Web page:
Art and design go hand in hand influencing Alastair Martin’s work. Exploring this relationship, the Canadian wants to show how materials and shapes relate to one another, and how this connection affects our approach to the objects through our bodies. Teaming up in this occasion with stylist Chad Burton and photographer Blaise Misiek, his work has been translated from the gallery context into an urban environment, showing a ccompletely different perspective. That's what makes collaborations magical.
How would you define your work? 
I’m interested in art and design equally. In both cases, I’m drawn to how materials and forms relate to one another, and how we in turn relate to objects through our bodies. With my new work, I feel like I’m walking a line between design and art. I’m still figuring it out. My older work was very black and white; it was either furniture, or art, never both. Studying Fine Art has really influenced the merging of the two.
Your creations reflect the result of combining a futuristic conception and the traditional design with natural elements such as wood. Would you say your creative process is determined by the Canadian culture?
I think so. It’s certainly a direct result of my personal experiences in Canada. Most of my childhood was spent in a small rural town. I grew up building functional things out of wood in my father’s workshop. After I studied Furniture Design, I started working for a company in Toronto that fabricates architectural features. I found myself exposed to cutting-edge manufacturing processes and new materials, both of which are a large part of my design and sculptural work now.
Tell us about the collaboration. Where did the idea come from?
Chad Burton approached me after seeing some of my work. I was collaborating with Toronto fashion designer Tala Kamea to design a booth for one of her shows, and Chad noticed my work and got in touch. Chad and Blaise Misiek, our photographer, had this vision of how they were going to arrange and shoot my work outdoors. They’re both really talented and it’s been a humbling and enlightening experience working with them. They took my work out of the context of the gallery space and into the urban environment and reconfigured it, combining it in ways I hadn’t considered before. It allowed me to see my work from a completely different perspective. What you’re seeing in these photos is something totally new and a direct result of creative collaboration from several different fields.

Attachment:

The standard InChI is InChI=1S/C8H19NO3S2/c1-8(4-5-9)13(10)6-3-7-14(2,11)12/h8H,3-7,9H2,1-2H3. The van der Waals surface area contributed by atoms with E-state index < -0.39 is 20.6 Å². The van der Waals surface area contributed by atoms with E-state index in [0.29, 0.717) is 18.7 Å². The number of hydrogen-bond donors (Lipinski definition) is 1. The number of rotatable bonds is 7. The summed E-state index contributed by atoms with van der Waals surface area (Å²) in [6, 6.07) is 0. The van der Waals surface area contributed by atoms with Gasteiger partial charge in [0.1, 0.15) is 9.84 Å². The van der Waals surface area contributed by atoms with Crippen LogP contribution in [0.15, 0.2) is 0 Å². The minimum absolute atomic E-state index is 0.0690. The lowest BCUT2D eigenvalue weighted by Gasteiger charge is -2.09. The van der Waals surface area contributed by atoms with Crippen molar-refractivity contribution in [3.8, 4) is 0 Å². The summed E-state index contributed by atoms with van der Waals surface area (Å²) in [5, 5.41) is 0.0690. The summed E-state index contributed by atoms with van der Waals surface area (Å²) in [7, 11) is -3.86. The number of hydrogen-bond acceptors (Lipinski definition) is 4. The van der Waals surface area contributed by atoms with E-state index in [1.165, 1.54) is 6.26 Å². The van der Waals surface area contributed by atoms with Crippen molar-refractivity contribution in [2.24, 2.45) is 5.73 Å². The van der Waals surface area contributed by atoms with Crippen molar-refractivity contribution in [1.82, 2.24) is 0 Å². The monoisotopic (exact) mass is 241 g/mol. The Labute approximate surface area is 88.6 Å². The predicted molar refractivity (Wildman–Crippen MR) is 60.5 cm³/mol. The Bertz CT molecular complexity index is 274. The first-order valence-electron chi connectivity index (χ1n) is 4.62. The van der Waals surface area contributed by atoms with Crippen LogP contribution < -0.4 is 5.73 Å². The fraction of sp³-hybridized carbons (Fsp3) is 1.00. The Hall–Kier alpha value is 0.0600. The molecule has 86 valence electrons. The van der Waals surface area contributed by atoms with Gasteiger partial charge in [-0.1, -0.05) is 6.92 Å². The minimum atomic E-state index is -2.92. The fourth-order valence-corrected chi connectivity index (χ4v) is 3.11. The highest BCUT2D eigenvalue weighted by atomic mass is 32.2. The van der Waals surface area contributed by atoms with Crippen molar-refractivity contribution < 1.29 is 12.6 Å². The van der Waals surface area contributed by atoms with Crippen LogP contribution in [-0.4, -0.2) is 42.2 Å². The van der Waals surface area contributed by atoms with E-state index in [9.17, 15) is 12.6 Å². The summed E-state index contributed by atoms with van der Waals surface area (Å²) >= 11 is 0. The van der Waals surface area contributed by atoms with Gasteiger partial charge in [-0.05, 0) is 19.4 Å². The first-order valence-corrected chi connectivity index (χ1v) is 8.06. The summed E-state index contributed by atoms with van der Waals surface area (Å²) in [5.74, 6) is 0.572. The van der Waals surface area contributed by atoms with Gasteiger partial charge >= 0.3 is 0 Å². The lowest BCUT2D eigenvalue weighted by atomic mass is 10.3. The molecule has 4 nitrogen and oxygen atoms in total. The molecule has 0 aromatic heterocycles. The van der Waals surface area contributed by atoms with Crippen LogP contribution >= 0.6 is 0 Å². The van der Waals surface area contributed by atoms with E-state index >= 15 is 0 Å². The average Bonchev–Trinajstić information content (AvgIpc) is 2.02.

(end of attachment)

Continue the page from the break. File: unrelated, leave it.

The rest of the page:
What's your opinion on how interior design should be like? And what's its purpose, besides being functional?
That’s a question I think should be at the root of all design. I remember this quote from a book by Alain de Botton, “What we seek, at the deepest level, is inwardly to resemble, rather than physically to possess, the objects and places that touch us through their beauty.” I think about that concept a lot, because I believe we all have thoughts about ideal ways of life, and that any design, whether it’s architecture, furniture, or interior design, can influence us to manifest those ideals within ourselves.
Not only design but also art is present in the work you develop. Do you use the same sources of inspiration for both of them? Are they apart from each other or can be seen as one?
A lot of my recent sculptural work is directly inspired by the manufacturing processes behind furniture and architecture. Likewise, forms and materials in my sculpture inspire a lot of my recent design work. I’m really excited when one influences the other. Personally, I’m not sure it’s important for me to separate them. Figuring out what unites them is interesting to me. Much of my sculptural work seems to border on interior design or furniture. I’m interested in that in-between space. I think the work of artists and designers like Scott Burton, Donald Judd and Ettore Sottsass has really helped lay the foundation for me to explore the relationship between art and design.
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